Opening reception from 6 to 9pm
Live music by Drumone, Lenny Posso.
276 Greenpoint Avenue, Building 8 ground floor, Brooklyn, NYC
After Party Sponsored by Ketel One Vodka to be followed by RSVP only to firstname.lastname@example.org.
"Inevitable Futures" will be on view by appointment December 10-29, 2010. To schedule an appointment or for more information please contact David Sena: email@example.com or 1-917-445-4299.
This Friday, October 2nd from 7-10PM, join the Needles and Sins crew in Williamsburg, Brooklyn at Tattoo Culture's Fourth Anniversary Group Art Show opening.
On view, the fine art work of tattooists including the legendary Bugs, Dan Marshall, Liorcifer and Tim Kern, Dana Helmuth, David Sena, Emma Griffiths, Noon of France, and TC's resident artist Gene Coffey (whose oil painting is shown above), among other artists.
Many of you know most of our Needles and Sins events are held at Tattoo Culture because it's a large beautiful space close to subways and easy parking, but more important, it's an attitude free zone where people can enjoy the art work, chill, and party without pretension.
And yes, there will be free booze.
The show runs until November 13th. Hope to see y'all Friday.
Last Thursday, at the release party for my Black Tattoo Art book, I did diva it up but I was also thrilled to share the spotlight with amazing photographers who contributed to the book. One photographer in attendance who wowed the crowd with his portraits of David Sena's tattoo clients is Damian Sandone.
Shooting tattoos is not an easy task, and for professional photographers, it involves coming to portraiture with a different approach than a usual sitting. Here's how Damian describes it:
"I love to use lighting as a means of dramatic affect especially when it comes to tattooed bodies. It's different from shooting a portrait; faces are beautiful and tell a lot about a person, but the story isn't deep. Their face can only show so much about themselves. Tattoos bring a whole other dimension to a person's individuality. That belief, or idea, or dream, whatever it may be, is what I like to bring to the surface with the proper lighting effect."Damian is a third-generation photographer who creates works with such fluidity that, indeed, each photograph tells a story. His digital works can be found in campaigns for Nautica, Kenneth Cole, Tommy Hilfiger, Scoop, and so many more.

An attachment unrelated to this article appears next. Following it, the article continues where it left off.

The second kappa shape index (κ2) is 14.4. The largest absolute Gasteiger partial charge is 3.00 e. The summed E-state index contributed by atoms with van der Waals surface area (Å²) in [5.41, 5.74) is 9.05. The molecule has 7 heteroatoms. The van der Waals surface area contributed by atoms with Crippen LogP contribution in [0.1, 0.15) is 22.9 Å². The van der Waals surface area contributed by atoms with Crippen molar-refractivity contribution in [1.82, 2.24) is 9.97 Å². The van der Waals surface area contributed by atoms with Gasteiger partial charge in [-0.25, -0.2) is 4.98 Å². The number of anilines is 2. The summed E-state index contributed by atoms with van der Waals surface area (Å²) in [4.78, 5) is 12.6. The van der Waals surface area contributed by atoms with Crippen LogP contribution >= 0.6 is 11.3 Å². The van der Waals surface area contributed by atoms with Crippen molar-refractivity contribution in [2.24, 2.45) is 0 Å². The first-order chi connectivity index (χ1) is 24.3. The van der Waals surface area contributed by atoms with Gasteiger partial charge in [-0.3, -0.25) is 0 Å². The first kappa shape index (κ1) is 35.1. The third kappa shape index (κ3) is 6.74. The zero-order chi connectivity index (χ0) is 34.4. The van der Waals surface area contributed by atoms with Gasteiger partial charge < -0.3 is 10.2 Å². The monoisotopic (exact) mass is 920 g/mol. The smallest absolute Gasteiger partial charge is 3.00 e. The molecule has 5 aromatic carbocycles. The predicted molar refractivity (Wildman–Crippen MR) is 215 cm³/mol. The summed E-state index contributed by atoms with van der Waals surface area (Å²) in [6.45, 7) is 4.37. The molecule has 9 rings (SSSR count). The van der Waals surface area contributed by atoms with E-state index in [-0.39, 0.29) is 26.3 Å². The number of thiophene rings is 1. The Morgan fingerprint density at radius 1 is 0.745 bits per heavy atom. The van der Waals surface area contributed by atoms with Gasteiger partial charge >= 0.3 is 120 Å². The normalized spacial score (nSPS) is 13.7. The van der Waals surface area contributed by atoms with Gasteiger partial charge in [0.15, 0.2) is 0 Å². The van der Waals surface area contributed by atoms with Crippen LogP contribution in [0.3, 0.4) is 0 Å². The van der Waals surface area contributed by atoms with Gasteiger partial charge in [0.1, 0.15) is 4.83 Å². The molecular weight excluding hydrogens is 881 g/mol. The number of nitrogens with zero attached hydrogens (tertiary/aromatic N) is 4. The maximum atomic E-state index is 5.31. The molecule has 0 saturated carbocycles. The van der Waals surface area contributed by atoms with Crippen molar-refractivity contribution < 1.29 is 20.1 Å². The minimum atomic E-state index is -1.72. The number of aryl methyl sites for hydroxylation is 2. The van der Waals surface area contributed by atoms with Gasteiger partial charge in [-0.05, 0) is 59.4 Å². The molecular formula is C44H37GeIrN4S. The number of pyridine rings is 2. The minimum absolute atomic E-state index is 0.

Currently, he's working on a project for Postures for the Planet, a non-profit working to bring yoga education into schools, in which he is shooting a series of photographs using yoga instructors in NYC doing postures in and around the city.
Damian and I are planning an exhibition of his work at Tattoo Culture in Brooklyn in the next couple of months. Check it.
Contact info for Damian:
347 W. 39th St., Studio 6
New York, NY 10018
Today marks the one year anniversary of one of my favorite NYC tattoo studios, North Star Tattoo, home to artists Rodrigo Melo and David Sena (whose latest seven deadly sins tattoo is highlighted above). Both Rodrigo and David swept the tops awards for Japanese and Black Work at the NYC Tattoo Convention and I expect no less this upcoming May as well.
Brian and I will be heading to their anniversary party tonight, which starts at 6pm, and David said that the invite is extended to all Needles and Sins readers. With Jose Cuervo and Ketel One vodka sponsoring the bash, it'll be a great time, and hopefully one I'll remember. Should have pix up on Flickr if we get ambitious.
North Star is located at 74 East 7th street in the East Village.